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Clothes Call

Clothes Call

Winter Wardrobe

Growing up I had very little clothes, most of which were hand me downs, thrifted or made. I also had a very peculiar style, mixing strange colours and textures and thinking Laura Ingalls was a fashion model. When I began to travel at 18, everything I owned had to fit into one suitcase so owning a lot of clothes wasn’t important to me (lugging around dozens of books, however, was). This meant I had clothes that I didn’t really love nor knew how to make work because I never really took the time to understand clothing – it wasn’t high on the priority list plus I juts didn’t enjoy the act of shopping.

I don’t like to hunt through racks or go from shop to shop. I know what I like and would often come away disappointed and frustrated – how was that fun? I also didn’t know how to put an outfit together or accessorise. So despite loving fashion, I didn’t participate in it. It was just too much of a hassle and I didn’t want hassle.

It wasn’t until a few years ago I discovered a store that suited my sensibility and had clothes that fit me perfectly. The outfits seemed to be put together which helped me to learn to look a little less crazy but still have my style. Finding this one store has helped me because now I don’t shop anywhere else. I don’t spend my time looking for things to wear or feeling like crap if things don’t fit. I understand how the stores sales work (and I work with them seasonally for the discount – 40%!) so I never have to buy clothes full price. It works.

However, because I now adore clothes and keep falling in love with new ones all the time, it’s become really important for me to really know what I have, what I wear, and what needs to go. I’m still a minimalist girl so if I kept buying clothes I’d get easily overwhelmed if they all stayed with me.

To keep sane I have a method of clothes management. When I purchase something, I go to the stores web site, save the photo of the item and copy the description to a text file. I make a collage every so often of my current wardrobe so at a quick glance, I can see what I have, what to mix, what I’m actually wearing and what I’ve tired of.

When I’ve grown tired of something or just find I’m not wearing it, I then either swap clothes with friends, donate to shelters or, if it’s in great, hardly used condition, I eBay it using the photos and description I saved.

For me, this method has been really, really helpful. I’ve had friends see my images and ask to borrow a dress or tell me to try to mix this top with that skirt. I can see the seasons through my wardrobe, I can see how I’ve been evolving style wise over the years and mostly, I can just see pretty things, which I’m a sucker for. It also helps me plan for trips; just cutting and pasting images around I can easily see what to take instead of having to take everything out of the closet! For my upcoming trip to New York and Copenhagen, I discovered that the following would work quite nicely:

So next time you buy something, try saving the images. Then when you look at your wardrobe you can really analyse if you’re buying things you love or just buying to buy. And if you have things you don’t love – get rid of them. That way you have room for all that you do adore.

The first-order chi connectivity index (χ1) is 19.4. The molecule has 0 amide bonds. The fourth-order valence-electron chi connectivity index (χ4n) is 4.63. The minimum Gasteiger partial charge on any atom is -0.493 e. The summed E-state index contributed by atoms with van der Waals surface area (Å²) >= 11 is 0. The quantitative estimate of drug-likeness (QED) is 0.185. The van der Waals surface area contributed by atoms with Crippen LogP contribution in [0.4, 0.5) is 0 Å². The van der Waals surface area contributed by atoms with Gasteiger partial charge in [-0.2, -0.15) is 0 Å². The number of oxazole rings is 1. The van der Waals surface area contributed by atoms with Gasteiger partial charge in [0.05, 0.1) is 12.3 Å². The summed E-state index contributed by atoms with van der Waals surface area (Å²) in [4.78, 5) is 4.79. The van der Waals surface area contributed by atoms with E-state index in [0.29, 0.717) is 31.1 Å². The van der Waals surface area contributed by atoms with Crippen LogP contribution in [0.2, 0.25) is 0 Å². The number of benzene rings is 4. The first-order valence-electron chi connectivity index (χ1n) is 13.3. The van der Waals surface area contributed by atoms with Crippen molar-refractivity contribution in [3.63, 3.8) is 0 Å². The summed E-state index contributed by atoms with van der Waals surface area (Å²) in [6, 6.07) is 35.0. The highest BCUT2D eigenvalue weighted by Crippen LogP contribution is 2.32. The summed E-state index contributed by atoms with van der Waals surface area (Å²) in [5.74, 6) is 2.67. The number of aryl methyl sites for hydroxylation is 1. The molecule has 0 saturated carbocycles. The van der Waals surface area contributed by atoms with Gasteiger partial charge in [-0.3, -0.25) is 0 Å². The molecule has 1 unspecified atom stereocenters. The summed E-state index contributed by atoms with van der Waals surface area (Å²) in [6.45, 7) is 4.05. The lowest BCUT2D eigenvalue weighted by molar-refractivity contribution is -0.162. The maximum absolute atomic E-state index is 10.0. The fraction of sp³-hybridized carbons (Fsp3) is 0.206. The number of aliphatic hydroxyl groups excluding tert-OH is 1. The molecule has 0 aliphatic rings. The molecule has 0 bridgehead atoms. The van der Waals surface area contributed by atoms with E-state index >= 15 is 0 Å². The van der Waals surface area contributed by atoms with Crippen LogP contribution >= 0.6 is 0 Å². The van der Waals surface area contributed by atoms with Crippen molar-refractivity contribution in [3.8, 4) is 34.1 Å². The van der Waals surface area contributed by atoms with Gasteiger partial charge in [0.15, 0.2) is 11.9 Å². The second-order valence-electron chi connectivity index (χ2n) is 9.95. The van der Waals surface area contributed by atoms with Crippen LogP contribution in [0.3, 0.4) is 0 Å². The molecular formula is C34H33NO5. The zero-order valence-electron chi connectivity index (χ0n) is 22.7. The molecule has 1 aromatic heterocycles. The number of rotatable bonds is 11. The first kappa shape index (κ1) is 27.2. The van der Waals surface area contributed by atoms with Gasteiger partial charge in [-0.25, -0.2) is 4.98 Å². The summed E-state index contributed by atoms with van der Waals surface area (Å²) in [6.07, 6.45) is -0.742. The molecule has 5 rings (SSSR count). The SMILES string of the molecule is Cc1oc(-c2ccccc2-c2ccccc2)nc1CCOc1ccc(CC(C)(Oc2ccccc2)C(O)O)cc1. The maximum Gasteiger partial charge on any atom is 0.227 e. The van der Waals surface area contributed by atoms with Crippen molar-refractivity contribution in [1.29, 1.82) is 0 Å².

(The above pictures were made very easily made using Photoshop’s Automated Contact Sheet function under the “Browse” window. By simply selecting the images I wanted to use and then selecting the “contact sheet” function, Photoshop automatically created the image. What could be easier than that?!)



  1. jamesNo Gravatar
    January 23, 2007 / 10:51 PM

    Alex, I think this is a really brilliant, practical idea. It’s difficult for me to keep tabs on my closet — the past few years my style has switched around a lot. After the recent breakup of a 3-year relationship, it’s switching again into a more comfortable zone that feels like something I can relax into — something more _me_. I guess another part of it is just reaching a point where I dress for myself and don’t give a hoot what the world thinks, as long as I’m happy!

    Anyway, I plan to return home tonight with a critical but fair eye and weed through my items to see what could go, and what should stay. I think this photographing method will be most helpful.

    On a similar note, I remember reading a post on your flickr site that responded to a woman who mentioned she would never be able to afford all the Anthropologie items you had in your winter wardrobe shot. I have to side with you on that one. I, too, find spectacular bargains there — just last week, I bought a pair of lined shorts for $9.95. I just have to hunt and be patient. I buy almost all my clothes there as well, but I always, always buy them on sale. Thrifty is the way to be!

    Anyway, cheers, and have a good evening. Keep up the good work on Hygge! I find it to be a great source of information and good ideas.

  2. DanaNo Gravatar
    January 24, 2007 / 7:00 AM

    I have really enjoyed your writings & find your site very peaceful. This is a fantastic idea for a wardrobe. I too buy from the same store. And being a Mom of four I need all the streamlining ideas I can get. Wonderful!

  3. January 24, 2007 / 7:26 AM

    This is awesome, and so inspiring! I wish there were more opportunities to purchase online in Australia, but we are yet to break into that market seriously…